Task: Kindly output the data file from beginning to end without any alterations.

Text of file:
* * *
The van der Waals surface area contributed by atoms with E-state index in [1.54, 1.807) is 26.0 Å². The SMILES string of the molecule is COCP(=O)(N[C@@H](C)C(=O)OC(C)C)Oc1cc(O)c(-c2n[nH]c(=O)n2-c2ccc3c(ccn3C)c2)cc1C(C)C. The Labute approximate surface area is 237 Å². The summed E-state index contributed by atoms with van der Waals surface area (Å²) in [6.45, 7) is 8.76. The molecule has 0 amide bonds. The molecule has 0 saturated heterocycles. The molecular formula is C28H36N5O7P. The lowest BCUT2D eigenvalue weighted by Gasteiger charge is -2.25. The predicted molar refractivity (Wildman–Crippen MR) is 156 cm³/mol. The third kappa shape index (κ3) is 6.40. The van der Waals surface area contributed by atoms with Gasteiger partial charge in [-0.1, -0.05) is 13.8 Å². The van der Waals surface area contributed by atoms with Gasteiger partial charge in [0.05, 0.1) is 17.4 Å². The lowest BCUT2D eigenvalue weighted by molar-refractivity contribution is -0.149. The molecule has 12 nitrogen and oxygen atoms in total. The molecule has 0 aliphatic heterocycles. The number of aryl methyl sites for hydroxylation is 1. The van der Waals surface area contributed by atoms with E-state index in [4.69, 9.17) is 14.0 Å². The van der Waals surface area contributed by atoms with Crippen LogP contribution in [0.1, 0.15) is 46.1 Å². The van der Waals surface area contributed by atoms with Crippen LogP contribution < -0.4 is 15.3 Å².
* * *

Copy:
The van der Waals surface area contributed by atoms with E-state index in [1.54, 1.807) is 26.0 Å². The SMILES string of the molecule is COCP(=O)(N[C@@H](C)C(=O)OC(C)C)Oc1cc(O)c(-c2n[nH]c(=O)n2-c2ccc3c(ccn3C)c2)cc1C(C)C. The Labute approximate surface area is 237 Å². The summed E-state index contributed by atoms with van der Waals surface area (Å²) in [6.45, 7) is 8.76. The molecule has 0 amide bonds. The molecule has 0 saturated heterocycles. The molecular formula is C28H36N5O7P. The lowest BCUT2D eigenvalue weighted by Gasteiger charge is -2.25. The predicted molar refractivity (Wildman–Crippen MR) is 156 cm³/mol. The third kappa shape index (κ3) is 6.40. The van der Waals surface area contributed by atoms with Gasteiger partial charge in [-0.1, -0.05) is 13.8 Å². The van der Waals surface area contributed by atoms with Gasteiger partial charge in [0.05, 0.1) is 17.4 Å². The lowest BCUT2D eigenvalue weighted by molar-refractivity contribution is -0.149. The molecule has 12 nitrogen and oxygen atoms in total. The molecule has 0 aliphatic heterocycles. The number of aryl methyl sites for hydroxylation is 1. The van der Waals surface area contributed by atoms with E-state index in [4.69, 9.17) is 14.0 Å². The van der Waals surface area contributed by atoms with Crippen LogP contribution in [0.1, 0.15) is 46.1 Å². The van der Waals surface area contributed by atoms with Crippen LogP contribution < -0.4 is 15.3 Å².